While ESOPs are designed to be an incentive, they have some fatal flaws:

1) The person in charge of the ESOP must act with the employees in mind. Thus, salaries must be at a market rate and cannot reflect a person's actual contribution.

2) Shares cannot be redeemed until the employee quits, which is a big incentive to quit once the employee reaches a sizeable sum in the ESOP plan rather than just staying with the company.

3) To address the problem of employees wanting to quit to cash out, most ESOPs have a provision that defers payment for five years after the employee quits, and allows payments to be stretched out over five years or a longer period of time if the account is worth more than some dollar value. This does not apply if the employee reaches age 65, which is an age discrimination policy if I ever saw one; the 65+ year old person is paid immediately upon termination of service, whereas someone who is 55 but might have contributed 10 times as much as that other person has to wait five years. To add additional risk, during the five years that the employee is waiting to receive payment, the dollar amount is not fixed in value, but rather is held in the stock. So, management could decide to issue 300% more stock and dilute the retired employees' ownership significantly before they receive any payment. Of course, the stock value could go up significantly but it's just a gamble at that point.

4) Along with these provisions, ESOPs are typically accompanied with systematic brainwashing to make employees think they are owners. They're not owners. Owners have responsibility and have risk; employees have no risk other than losing their salary, which is the same risk as any other job. But, with an ESOP, the idea that every employee "owns" part of the company is a good excuse to try to make people work hard like an owner (nights, weekends) but reward them like an employee (here's your 2% raise! owners are in it for the long haul, so your reward is the ESOP!).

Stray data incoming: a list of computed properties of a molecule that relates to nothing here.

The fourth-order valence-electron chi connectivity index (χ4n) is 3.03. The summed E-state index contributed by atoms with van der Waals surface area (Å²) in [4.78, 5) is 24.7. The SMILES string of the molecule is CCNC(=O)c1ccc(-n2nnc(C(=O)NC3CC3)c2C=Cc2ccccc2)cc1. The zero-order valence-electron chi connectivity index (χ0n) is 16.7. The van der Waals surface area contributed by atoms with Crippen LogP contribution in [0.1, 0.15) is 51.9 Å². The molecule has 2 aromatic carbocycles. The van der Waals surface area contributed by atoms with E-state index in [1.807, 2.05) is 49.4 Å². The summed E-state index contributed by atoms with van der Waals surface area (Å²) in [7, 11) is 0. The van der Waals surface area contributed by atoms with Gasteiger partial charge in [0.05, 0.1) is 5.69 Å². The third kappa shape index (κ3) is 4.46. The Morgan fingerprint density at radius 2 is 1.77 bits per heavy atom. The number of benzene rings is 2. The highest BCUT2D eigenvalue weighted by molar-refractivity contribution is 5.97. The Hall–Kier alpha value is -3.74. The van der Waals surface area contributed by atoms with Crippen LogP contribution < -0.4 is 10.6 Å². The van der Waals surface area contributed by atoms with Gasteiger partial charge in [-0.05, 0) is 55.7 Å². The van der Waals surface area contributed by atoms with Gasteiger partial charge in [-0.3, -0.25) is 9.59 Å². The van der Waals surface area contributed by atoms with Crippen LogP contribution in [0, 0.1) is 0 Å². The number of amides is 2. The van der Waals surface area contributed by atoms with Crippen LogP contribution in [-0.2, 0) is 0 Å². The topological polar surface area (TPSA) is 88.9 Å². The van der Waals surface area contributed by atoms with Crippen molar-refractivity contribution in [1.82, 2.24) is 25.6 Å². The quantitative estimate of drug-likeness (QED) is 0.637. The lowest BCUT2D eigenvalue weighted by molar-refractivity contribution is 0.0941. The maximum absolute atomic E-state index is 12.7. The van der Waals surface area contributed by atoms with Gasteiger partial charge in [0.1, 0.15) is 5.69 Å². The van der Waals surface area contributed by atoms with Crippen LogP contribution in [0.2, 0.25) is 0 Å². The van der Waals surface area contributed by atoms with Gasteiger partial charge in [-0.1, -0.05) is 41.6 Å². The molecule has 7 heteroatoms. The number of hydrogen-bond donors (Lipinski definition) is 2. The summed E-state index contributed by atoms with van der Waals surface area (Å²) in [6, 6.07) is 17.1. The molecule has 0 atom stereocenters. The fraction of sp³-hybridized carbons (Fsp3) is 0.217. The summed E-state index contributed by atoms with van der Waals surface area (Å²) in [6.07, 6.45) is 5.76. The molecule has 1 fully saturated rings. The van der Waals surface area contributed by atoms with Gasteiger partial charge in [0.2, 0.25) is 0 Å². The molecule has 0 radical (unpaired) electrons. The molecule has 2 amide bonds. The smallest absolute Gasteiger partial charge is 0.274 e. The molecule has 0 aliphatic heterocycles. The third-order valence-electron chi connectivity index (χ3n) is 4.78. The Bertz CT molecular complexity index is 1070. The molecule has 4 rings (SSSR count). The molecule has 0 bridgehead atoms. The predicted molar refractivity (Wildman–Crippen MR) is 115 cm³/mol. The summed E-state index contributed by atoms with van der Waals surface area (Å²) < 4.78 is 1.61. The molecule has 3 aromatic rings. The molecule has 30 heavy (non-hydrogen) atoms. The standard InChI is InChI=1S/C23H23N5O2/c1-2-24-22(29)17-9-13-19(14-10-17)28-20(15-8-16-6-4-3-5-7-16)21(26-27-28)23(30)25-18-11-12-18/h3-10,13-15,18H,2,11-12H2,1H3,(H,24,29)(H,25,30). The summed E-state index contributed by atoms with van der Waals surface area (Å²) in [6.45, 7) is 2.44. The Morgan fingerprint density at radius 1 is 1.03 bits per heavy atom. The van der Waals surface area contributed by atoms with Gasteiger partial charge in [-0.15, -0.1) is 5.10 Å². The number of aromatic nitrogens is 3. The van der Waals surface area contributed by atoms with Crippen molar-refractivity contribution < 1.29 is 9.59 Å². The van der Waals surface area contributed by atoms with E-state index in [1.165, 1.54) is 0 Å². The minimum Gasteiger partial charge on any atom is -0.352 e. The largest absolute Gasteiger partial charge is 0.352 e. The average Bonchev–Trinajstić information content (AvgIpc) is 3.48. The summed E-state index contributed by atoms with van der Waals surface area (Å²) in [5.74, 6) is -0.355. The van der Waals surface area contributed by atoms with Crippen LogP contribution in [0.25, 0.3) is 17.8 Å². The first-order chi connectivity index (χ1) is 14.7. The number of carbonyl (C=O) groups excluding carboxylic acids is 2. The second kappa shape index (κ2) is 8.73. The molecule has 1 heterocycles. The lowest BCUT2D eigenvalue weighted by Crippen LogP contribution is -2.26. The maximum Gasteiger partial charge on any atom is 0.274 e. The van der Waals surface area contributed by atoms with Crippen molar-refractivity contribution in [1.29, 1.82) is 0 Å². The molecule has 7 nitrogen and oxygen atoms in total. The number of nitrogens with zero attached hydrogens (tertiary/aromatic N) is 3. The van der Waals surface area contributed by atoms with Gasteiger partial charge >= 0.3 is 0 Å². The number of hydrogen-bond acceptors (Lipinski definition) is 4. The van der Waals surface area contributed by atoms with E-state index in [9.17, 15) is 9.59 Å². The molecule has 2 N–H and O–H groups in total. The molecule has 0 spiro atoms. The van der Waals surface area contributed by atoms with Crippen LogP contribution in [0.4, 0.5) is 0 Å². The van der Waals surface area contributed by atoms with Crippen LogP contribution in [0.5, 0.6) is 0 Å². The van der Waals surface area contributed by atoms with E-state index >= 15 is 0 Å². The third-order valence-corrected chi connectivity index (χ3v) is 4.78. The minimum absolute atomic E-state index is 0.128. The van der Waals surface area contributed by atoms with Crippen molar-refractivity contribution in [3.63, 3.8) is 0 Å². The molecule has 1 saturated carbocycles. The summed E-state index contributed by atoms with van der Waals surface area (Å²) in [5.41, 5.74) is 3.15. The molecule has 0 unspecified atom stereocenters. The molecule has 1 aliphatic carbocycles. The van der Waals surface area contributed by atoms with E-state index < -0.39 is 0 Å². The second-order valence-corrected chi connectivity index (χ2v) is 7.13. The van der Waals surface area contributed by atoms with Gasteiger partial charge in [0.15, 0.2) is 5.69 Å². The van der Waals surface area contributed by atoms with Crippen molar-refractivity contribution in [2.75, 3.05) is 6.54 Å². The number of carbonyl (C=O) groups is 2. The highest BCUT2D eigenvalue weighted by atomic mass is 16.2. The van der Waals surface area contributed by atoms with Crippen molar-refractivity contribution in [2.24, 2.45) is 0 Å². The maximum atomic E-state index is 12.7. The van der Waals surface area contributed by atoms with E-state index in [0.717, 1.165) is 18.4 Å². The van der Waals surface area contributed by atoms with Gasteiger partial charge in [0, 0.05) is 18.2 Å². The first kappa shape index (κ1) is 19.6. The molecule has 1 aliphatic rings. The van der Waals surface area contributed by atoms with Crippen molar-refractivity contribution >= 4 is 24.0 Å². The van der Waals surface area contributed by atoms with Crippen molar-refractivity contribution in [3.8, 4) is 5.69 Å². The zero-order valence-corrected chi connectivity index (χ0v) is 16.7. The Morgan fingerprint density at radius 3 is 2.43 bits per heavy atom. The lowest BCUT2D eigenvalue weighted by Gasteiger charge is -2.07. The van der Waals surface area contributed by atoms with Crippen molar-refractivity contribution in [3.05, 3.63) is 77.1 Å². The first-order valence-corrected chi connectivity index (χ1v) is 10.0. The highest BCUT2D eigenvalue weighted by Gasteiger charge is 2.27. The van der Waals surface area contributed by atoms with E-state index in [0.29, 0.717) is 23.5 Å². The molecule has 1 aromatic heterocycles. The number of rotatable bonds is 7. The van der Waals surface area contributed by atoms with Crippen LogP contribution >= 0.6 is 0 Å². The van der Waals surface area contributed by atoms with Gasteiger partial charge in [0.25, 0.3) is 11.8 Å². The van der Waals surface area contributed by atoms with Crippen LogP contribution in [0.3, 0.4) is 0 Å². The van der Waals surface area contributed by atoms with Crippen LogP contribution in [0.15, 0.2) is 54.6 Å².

So, with these flaws, an ESOP is an attempt at manipulating the employee into working harder by calling them "owners". The ESOP incentive is eliminated because any reward is too far in the future and far too risky to be an incentive and limits the ability for companies to reward key employees appropriately. With all of this in mind, the ESOP is a plan that's great for the company but completely ineffective in terms of a motivational strategy, and in fact makes the perception of unfairness referenced in that Mary Poppendieck article "Team Compensation" become the fundamental compensation principle. While in theory stock allocation in an ESOP is fair (you receive your percent as compared to others), it's actually not reflective of each person's contribution since salaries have to be set at a level that has other employees in mind (i.e. market rate) but the person can be contributing twice as much than another person receiving a very similar salary.